Peruvians Hope Humala Will Focus On The Poor
RENEE MONTAGNE, host:
Peruvians woke up to a new president this morning. He's a left-leaning nationalist and former army officer named Ollanta Humala. He beat Keiko Fujimori in yesterday's elections. She's the daughter of disgraced former president Alberto Fujimori, who's in prison on corruption and human rights abuse convictions.
Despite clear differences between the two candidates, many Peruvians went to the polls feeling ambivalent about their options. But, there was consensus about the need to distribute the country's natural wealth more equally. As Annie Murphy reports, most Peruvians now expect Humala to make that his top priority.
(Soundbite of rushing water)
ANNIE MURPHY: The fishing village of Pucusana lies on the outskirts of Lima. It's tucked into a small cove hidden behind tall, rolling sand dunes. The water is choked with wooden skiffs, and fat grey pelicans float nearby.
Just after sunrise, the fishermen of Pucusana sit at plastic tables, eating hot bowls of fish soup. A few still hustle to finish up work. Many came to land specifically so that they could vote. George Reano voted for Ollanta Humala, but he's still skeptical about what comes next.
Mr. GEORGE REANO (Fisherman): (Through Translator): We'll keep on working just like we always have. Nothing is really going to change for us. I just hope our democracy functions, because up until now, it doesn't seem like it has.
MURPHY: As Reano tosses fish into buckets, Luisa Sernaque works alongside him. She supported candidate Keiko Fujimori. Sernaque has four children. She says she struggles to feed them. This despite a decade in which Peru's growth averaged 7 percent a year. The World Bank estimates that about half of Peruvians are still poor.
Ms. LUISA SERNAQUE (Fisherman): (Through Translator) I supported Keiko Fujimori because she was going to help the poor, and was going to provide free school lunches and better education.
MURPHY: Now that Ollanta Humala will be the next president, Sernaque hopes he'll take on similar projects.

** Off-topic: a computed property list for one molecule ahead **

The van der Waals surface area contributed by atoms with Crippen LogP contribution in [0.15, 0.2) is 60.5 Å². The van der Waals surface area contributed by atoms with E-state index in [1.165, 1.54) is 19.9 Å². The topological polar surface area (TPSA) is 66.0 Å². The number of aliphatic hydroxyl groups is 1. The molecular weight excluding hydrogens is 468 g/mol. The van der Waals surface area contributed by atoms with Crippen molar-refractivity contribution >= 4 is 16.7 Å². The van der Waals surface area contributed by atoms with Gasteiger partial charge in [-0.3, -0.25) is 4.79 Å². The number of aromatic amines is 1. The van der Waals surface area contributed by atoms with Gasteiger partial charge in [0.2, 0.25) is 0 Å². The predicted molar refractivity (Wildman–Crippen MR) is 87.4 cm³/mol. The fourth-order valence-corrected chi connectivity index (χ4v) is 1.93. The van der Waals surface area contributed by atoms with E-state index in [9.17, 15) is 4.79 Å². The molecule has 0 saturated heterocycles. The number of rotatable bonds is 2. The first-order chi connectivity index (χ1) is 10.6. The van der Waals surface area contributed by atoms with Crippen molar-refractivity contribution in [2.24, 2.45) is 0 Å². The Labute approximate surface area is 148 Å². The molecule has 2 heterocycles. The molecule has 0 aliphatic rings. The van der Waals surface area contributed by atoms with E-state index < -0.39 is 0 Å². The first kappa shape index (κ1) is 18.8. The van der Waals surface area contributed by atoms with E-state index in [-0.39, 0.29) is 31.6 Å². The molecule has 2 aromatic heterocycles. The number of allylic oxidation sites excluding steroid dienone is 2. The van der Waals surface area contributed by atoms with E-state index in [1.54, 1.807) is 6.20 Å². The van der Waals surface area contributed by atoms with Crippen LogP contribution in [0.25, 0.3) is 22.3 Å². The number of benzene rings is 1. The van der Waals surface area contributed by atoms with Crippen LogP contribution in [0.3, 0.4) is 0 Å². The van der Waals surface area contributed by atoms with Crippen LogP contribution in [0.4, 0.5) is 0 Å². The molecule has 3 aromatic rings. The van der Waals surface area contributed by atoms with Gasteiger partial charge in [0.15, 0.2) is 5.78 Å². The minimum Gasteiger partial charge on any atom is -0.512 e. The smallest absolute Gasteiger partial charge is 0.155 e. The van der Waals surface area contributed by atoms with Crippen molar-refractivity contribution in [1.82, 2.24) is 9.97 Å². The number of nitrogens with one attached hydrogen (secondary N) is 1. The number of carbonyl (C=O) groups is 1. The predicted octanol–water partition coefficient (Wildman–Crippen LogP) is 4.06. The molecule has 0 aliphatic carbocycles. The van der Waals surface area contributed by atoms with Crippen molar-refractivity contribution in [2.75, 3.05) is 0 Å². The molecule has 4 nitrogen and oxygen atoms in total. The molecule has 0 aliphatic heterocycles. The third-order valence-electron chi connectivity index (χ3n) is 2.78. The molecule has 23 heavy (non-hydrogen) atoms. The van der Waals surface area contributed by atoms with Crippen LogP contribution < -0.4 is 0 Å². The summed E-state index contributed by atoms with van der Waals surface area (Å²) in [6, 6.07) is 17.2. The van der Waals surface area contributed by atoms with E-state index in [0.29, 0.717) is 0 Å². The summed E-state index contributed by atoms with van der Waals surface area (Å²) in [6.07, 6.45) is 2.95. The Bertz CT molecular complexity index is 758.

The upscale Surco neighborhood of Lima makes a stark contrast to Pucusana. Well-dressed voters cast ballots at the landscaped campus of a private university. And where most people wore thick rubber boots on the fishing docks, here the click of high heels and loafers echoes down the hallways.
But votes in Surco are also split, and many people share the belief that the next president must do more to spread out the wealth. Victor Aturima is a sales executive for a company that exports Peruvian textiles. He voted for Ollanta Humala.
Mr. VICTOR ATURIMA (Sales executive): (Foreign language spoken)
MURPHY: Peru's eagerness to attract foreign investment has meant a flood of Chinese merchandise here, and Aturima says his business has suffered. He wants the government to have stronger rules for international investors.
Mr. ATURIMA: (Foreign language spoken)
MURPHY: He says that some people say there's wealth here, that the economy of this country is improving. But there are a lot of sectors that aren't seeing any improvements, he says. The last few governments haven't distributed the profits of Peru's natural resources. And he says political positions are determined by who a person is friends with, not because they're qualified for the job.
MR. ATURIMA: (Foreign language spoken)
MURPHY: Like many Peruvians, Victor Aturima says that, with Ollanta Humala, he wants nothing less than a fundamental change in the way Peru is being run.
For NPR News, I'm Annie Murphy in Lima, Peru.
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